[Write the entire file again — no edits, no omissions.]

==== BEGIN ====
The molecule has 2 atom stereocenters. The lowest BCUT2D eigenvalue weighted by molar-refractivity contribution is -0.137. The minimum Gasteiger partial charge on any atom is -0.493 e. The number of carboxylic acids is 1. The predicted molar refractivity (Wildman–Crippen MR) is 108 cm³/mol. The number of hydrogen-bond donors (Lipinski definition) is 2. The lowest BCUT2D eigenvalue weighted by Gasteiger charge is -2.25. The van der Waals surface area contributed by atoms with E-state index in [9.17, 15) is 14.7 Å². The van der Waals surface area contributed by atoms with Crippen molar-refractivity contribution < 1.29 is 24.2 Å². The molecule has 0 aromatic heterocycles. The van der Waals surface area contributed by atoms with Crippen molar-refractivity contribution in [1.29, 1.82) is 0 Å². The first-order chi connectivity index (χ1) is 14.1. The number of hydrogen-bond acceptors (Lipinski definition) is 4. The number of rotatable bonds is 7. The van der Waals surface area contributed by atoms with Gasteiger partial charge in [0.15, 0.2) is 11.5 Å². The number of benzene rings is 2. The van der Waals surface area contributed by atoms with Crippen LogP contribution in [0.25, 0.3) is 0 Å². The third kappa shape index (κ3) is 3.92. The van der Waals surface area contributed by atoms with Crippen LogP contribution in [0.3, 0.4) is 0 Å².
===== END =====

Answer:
The molecule has 2 atom stereocenters. The lowest BCUT2D eigenvalue weighted by molar-refractivity contribution is -0.137. The minimum Gasteiger partial charge on any atom is -0.493 e. The number of carboxylic acids is 1. The predicted molar refractivity (Wildman–Crippen MR) is 108 cm³/mol. The number of hydrogen-bond donors (Lipinski definition) is 2. The lowest BCUT2D eigenvalue weighted by Gasteiger charge is -2.25. The van der Waals surface area contributed by atoms with E-state index in [9.17, 15) is 14.7 Å². The van der Waals surface area contributed by atoms with Crippen molar-refractivity contribution < 1.29 is 24.2 Å². The molecule has 0 aromatic heterocycles. The van der Waals surface area contributed by atoms with Crippen molar-refractivity contribution in [1.29, 1.82) is 0 Å². The first-order chi connectivity index (χ1) is 14.1. The number of hydrogen-bond acceptors (Lipinski definition) is 4. The number of rotatable bonds is 7. The van der Waals surface area contributed by atoms with Gasteiger partial charge in [0.15, 0.2) is 11.5 Å². The number of benzene rings is 2. The van der Waals surface area contributed by atoms with Crippen LogP contribution in [0.25, 0.3) is 0 Å². The third kappa shape index (κ3) is 3.92. The van der Waals surface area contributed by atoms with Crippen LogP contribution in [0.3, 0.4) is 0 Å².